Happiness, thy name is coffee.
In today’s edition of “The Calling,” Steve Horwitz highlights the glory of the Keurig coffee maker, which represents a real step forward for coffee drinkers everywhere that isn’t fully captured by standard measures of well-being like Gross Domestic Product. For more on the same, here’s Jeffrey Tucker’s take on the Keurig from December of last year and my January 2010 discussion of economic progress during the Naughties.
I continue to be amazed by the world in which I live: I can sip gourmet coffee brewed in my Keurig while Boomer, our pet Cylon, cleans the floors. I can communicate with pretty much anyone anywhere in the world through social media. Almost any Sesame Street clip my kids would want to watch is available on the internet at the click of a button. I can find pretty much any cuisine, anywhere with just a few buttons on my phone. Indeed, thanks to my phone I was able to successfully find my way around Milan on foot last fall when I lost my passport and was stuck there for an extra day or two. Jeffrey Tucker is right: It’s a Jetsons World.
Considered in isolation, none of these innovations seem that spectacular. It’s easy to dismiss things like the Keurig as playthings of the relatively well-off that are inconsequential when people are suffering (“let them drink decaf French roast!”) but they illustrate the broader social processes by which a better world emerges. To borrow Donald Boudreaux’s illustration, Keurigs and Roombas and iPhones are drops in the Prosperity Pool. Individually, they may not seem like much but in aggregate they add up to something incredible.
In this video, Chris Coyne explains the difference between “makers” and “takers,” and he notes that the Occupy movement is correct to be outraged that the returns to taking (as opposed to making) are so high. Consider some of the names we associate with massive wealth today, though, like Gates, Bezos, Walton, Page, Brin, Zuckerberg, and Jobs. They didn’t get rich by taxing hapless subjects or by making gilded googaws for the super-wealthy. They got rich by finding better and cheaper ways to bring better and cheaper stuff to the masses. Here is Joseph Schumpeter’s oft-quoted passage from Capitalism, Socialism, and Democracy on “the capitalist achievement:”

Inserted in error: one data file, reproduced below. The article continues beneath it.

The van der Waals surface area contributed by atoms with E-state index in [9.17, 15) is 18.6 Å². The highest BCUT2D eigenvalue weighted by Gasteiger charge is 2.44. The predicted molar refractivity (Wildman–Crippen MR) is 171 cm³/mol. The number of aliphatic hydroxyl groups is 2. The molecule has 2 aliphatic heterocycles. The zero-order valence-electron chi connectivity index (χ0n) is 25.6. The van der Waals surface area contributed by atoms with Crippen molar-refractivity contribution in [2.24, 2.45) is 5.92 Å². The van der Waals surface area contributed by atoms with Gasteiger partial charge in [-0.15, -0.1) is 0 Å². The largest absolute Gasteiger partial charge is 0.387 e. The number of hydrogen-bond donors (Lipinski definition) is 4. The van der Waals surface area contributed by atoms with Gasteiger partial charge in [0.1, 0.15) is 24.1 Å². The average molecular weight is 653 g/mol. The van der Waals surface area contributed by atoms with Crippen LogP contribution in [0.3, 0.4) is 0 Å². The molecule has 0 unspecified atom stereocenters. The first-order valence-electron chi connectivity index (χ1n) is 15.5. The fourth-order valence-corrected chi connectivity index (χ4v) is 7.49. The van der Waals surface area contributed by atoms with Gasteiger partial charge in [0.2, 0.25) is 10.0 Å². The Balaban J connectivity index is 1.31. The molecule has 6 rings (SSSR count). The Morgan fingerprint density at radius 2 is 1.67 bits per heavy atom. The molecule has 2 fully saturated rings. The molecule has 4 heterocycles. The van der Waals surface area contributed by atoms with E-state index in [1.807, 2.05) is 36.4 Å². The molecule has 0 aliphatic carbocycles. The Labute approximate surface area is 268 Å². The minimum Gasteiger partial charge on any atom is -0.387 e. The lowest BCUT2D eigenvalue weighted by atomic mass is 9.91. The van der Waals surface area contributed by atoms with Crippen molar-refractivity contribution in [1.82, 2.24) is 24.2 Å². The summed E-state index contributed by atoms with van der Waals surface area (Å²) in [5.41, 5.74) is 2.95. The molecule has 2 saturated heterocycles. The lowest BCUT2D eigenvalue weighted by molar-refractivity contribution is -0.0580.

There are no doubt some things available to the modern workman that Louis XIV himself would have been delighted to have yet was unable to have–modern dentistry for instance. On the whole, however, a budget on that level had little that really mattered to gain from capitalist achievement. Even speed of traveling may be assumed to have been a minor consideration for so very dignified a gentleman. Electric lighting is no great boon to anyone who has money enough to buy a sufficient number of candles and to pay servants to attend to them. It is the cheap cloth, the cheap cotton and rayon fabric, boots, motorcars, and so on that are the typical achievements of capitalist production, and not as a rule improvements that would mean much to the rich man. Queen Elizabeth owned silk stockings. The capitalist achievement does not typically consist in providing more silk stockings for queens but in bringing them within the reach of factory girls in return for steadily decreasing amounts of effort.
Modernity does come with a new set of problems, affectionately called “First World Problems,” but as long as voluntary social processes aren’t short-circuited by intervention we can come up with creative ways to fix them. Consider the Keurig again. You can get a little refillable basket for it, and I’ve found that it helps solve a problem for weak-willed coffee drinkers like myself. I try to avoid having too many K-Cups around the house, and the one-cup-at-a-time technology plus the trouble of refilling the little basket raises the marginal cost of cups of coffee and helps me drink less of the stuff when I’m at home.
Again, modern innovations like the Keurig, the iPhone, the Sonicare, and the Roomba might seem trivial in a world where starvation is still all too common, but this misses the big picture. Wealth and poverty aren’t created by shifting the distribution of fixed quantities of resources but by social institutions that create incentives to be makers rather than takers.
Updated 10:33 AM: Last year, Mark Perry compared the prices of goods in the 1964 Sears catalog to the goods available in 2010 (HT: David Youngberg).
Obligatory Disclosure: I received no valuable consideration from the makers of the products mentioned in this post in exchange for mentioning them here.